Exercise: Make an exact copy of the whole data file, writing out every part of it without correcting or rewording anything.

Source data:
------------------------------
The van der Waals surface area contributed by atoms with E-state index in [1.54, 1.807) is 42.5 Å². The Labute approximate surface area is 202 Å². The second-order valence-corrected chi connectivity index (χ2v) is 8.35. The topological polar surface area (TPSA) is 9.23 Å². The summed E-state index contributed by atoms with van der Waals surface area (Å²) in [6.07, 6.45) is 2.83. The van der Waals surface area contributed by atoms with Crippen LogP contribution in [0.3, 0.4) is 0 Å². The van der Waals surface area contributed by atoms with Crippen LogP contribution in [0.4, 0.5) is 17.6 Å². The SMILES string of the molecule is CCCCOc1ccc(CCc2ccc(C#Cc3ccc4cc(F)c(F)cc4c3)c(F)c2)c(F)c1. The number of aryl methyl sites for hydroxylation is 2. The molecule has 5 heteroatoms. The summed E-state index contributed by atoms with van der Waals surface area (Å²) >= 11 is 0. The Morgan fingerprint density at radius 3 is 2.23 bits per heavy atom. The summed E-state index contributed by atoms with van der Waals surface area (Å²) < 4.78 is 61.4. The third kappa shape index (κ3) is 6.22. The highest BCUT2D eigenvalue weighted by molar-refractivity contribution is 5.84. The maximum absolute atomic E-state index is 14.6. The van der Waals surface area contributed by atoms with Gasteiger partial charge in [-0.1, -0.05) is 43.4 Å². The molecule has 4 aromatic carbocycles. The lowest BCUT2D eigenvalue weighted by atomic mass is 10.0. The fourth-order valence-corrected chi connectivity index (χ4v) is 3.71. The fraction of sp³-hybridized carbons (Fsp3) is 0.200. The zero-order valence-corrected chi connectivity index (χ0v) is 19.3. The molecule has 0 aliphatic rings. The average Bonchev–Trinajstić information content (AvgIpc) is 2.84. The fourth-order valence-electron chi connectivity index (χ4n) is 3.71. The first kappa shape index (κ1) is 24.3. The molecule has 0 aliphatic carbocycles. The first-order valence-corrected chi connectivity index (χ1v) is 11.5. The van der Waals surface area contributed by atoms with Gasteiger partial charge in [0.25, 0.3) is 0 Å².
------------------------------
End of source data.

The van der Waals surface area contributed by atoms with E-state index in [1.54, 1.807) is 42.5 Å². The Labute approximate surface area is 202 Å². The second-order valence-corrected chi connectivity index (χ2v) is 8.35. The topological polar surface area (TPSA) is 9.23 Å². The summed E-state index contributed by atoms with van der Waals surface area (Å²) in [6.07, 6.45) is 2.83. The van der Waals surface area contributed by atoms with Crippen LogP contribution in [0.3, 0.4) is 0 Å². The van der Waals surface area contributed by atoms with Crippen LogP contribution in [0.4, 0.5) is 17.6 Å². The SMILES string of the molecule is CCCCOc1ccc(CCc2ccc(C#Cc3ccc4cc(F)c(F)cc4c3)c(F)c2)c(F)c1. The number of aryl methyl sites for hydroxylation is 2. The molecule has 5 heteroatoms. The summed E-state index contributed by atoms with van der Waals surface area (Å²) >= 11 is 0. The Morgan fingerprint density at radius 3 is 2.23 bits per heavy atom. The summed E-state index contributed by atoms with van der Waals surface area (Å²) < 4.78 is 61.4. The third kappa shape index (κ3) is 6.22. The highest BCUT2D eigenvalue weighted by molar-refractivity contribution is 5.84. The maximum absolute atomic E-state index is 14.6. The van der Waals surface area contributed by atoms with Gasteiger partial charge in [-0.1, -0.05) is 43.4 Å². The molecule has 4 aromatic carbocycles. The lowest BCUT2D eigenvalue weighted by atomic mass is 10.0. The fourth-order valence-corrected chi connectivity index (χ4v) is 3.71. The fraction of sp³-hybridized carbons (Fsp3) is 0.200. The zero-order valence-corrected chi connectivity index (χ0v) is 19.3. The molecule has 0 aliphatic rings. The average Bonchev–Trinajstić information content (AvgIpc) is 2.84. The fourth-order valence-electron chi connectivity index (χ4n) is 3.71. The first kappa shape index (κ1) is 24.3. The molecule has 0 aliphatic carbocycles. The first-order valence-corrected chi connectivity index (χ1v) is 11.5. The van der Waals surface area contributed by atoms with Gasteiger partial charge in [0.25, 0.3) is 0 Å².